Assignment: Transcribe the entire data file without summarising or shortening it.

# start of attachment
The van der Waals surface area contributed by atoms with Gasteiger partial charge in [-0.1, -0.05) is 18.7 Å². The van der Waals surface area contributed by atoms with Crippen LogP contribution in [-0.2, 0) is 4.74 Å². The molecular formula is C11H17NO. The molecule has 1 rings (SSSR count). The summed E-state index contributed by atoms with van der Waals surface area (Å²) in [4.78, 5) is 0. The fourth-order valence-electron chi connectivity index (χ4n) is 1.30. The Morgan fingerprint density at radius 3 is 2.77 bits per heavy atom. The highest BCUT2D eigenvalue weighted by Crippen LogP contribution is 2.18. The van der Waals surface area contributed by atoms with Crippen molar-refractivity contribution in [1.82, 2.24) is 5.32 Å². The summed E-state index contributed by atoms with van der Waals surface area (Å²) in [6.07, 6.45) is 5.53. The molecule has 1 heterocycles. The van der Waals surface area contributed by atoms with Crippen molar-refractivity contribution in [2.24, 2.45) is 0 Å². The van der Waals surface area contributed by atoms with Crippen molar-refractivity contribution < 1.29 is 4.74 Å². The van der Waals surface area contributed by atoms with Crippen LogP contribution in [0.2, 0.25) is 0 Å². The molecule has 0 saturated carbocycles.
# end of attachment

The van der Waals surface area contributed by atoms with Gasteiger partial charge in [-0.1, -0.05) is 18.7 Å². The van der Waals surface area contributed by atoms with Crippen LogP contribution in [-0.2, 0) is 4.74 Å². The molecular formula is C11H17NO. The molecule has 1 rings (SSSR count). The summed E-state index contributed by atoms with van der Waals surface area (Å²) in [4.78, 5) is 0. The fourth-order valence-electron chi connectivity index (χ4n) is 1.30. The Morgan fingerprint density at radius 3 is 2.77 bits per heavy atom. The highest BCUT2D eigenvalue weighted by Crippen LogP contribution is 2.18. The van der Waals surface area contributed by atoms with Crippen molar-refractivity contribution in [1.82, 2.24) is 5.32 Å². The summed E-state index contributed by atoms with van der Waals surface area (Å²) in [6.07, 6.45) is 5.53. The molecule has 1 heterocycles. The van der Waals surface area contributed by atoms with Crippen molar-refractivity contribution in [2.24, 2.45) is 0 Å². The van der Waals surface area contributed by atoms with Crippen molar-refractivity contribution < 1.29 is 4.74 Å². The van der Waals surface area contributed by atoms with Crippen LogP contribution in [0.2, 0.25) is 0 Å². The molecule has 0 saturated carbocycles.